Reader's Exchange

You can't take it with you

After much debate, we finally did it. We interfiled.  The library shelved reference and other nonfiction titles together, so you can locate all the volumes on your topic without traversing two different areas.    Reference (non-circulating books) display purple stickers on their spines.  Recognizing this label is your cue to take notes or perhaps photocopy a few passages, since that book won't be accompanying you home.

Sensational headlineWe still hear an occasional "Awwwww!" when someone didn't spot the purple tag and was all set to check out that marvelous find.  Boy, do we understand.   Though generally designed for lookups rather than lengthy reading, reference books offer a focus, depth, or sheer array of data that instantly fascinates.  A fiction fan, I am still halted in my tracks when I encounter a purple-stickered nonfiction number brimming with trivia or number-crunching on a favorite topic. 

I can't ditch the reference desk to spend an hour engrossed in my latest discovery--but you could.   For some relaxing infotainment, I recommend picking up a fancy coffee or tea from one of the Main Street establishments (with lids, beverages are OK in the library) and paging through something like these: 

  • Modern Scandals. Three volumes (coverage from 1904-2008) reporting bribery, suicide, the original Ponzi scheme, archaeological hoaxes, Mae West, Hollywood goings-on, governmental missteps-most everything from Elinor Glyn to Eliot Spitzer.
  • Global Perspectives on the United States. Like an international relations Cliffs Notes, these two volumes address brain freeze inspired by ever-changing country names and alliances. The "Statistical Snapshots" brief you on each country's demographics and economic data; main entries outline the nation's history of dealings with the US.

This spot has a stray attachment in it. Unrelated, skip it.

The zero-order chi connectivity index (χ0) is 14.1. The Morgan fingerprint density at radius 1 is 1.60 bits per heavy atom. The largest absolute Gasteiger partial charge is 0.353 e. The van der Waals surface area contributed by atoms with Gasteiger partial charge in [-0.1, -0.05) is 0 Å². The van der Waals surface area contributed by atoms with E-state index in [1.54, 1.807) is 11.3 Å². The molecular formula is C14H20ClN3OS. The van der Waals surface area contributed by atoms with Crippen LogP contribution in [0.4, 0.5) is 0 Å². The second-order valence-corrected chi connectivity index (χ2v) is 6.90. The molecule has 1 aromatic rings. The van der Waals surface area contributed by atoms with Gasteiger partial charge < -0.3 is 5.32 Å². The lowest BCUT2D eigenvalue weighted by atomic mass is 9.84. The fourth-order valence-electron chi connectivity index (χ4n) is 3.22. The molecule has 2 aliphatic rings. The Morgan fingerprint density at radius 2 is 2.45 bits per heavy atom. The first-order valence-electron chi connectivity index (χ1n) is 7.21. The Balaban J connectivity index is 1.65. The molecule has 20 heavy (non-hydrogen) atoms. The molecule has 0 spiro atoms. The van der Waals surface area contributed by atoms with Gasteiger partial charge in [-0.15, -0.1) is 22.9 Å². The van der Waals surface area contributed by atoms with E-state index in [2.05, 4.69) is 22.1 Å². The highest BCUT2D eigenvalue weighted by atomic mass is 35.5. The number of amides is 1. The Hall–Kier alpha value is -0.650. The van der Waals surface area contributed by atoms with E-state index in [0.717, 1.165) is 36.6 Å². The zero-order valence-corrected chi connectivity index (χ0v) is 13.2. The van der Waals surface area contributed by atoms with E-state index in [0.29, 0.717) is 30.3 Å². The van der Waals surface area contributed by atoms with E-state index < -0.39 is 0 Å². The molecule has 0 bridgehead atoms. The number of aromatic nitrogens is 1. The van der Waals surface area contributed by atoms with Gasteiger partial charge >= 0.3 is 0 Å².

• Women in the Middle Ages. Along with significant individuals (Margaret Beaufort, Venerable Bede) these two volumes include, for example, literacy, dowries, enchantresses, spinners and drapers, valkyries, and widows.
  • The New Grove Dictionary of Music and Musicians. 29 volumes spanning centuries of music. Who invented this instrument? Who composed music in England in the 18th century? How about Denmark? And so forth. We have editions for jazz, opera, and American music, too.
  • Menus from History: Historic Meals and Recipes for Every Day of the Year. Two brand-new volumes place handy lists in front: search by date, country, or occasion. Menus reveals what was consumed at Cosmonaut Yuri Gagarin's 1961 "first meal in space" (meat puree, coffee, blackcurrant marmalade); a 1911 Esperanto Society dinner (roast chicken, whortleberry jelly, salted biscuits, Waldorf salad), the common hospital diet for Devon and Exeter Hospital in 1829 (don't ask). Not just for foodies, Menus provides tidbits to spice up all your writing projects.
  • American Decades. Separate volumes for each decade from 1900-1910 to 1990-1999 catalog world events, fashion, lifestyle trends, laws, science and technology, awards, people in the news. Why bother organizing a class reunion, birthday party, or school report without it?

Comments

No Comments

Remember:
If you would like to comment, you need to join Community Conversations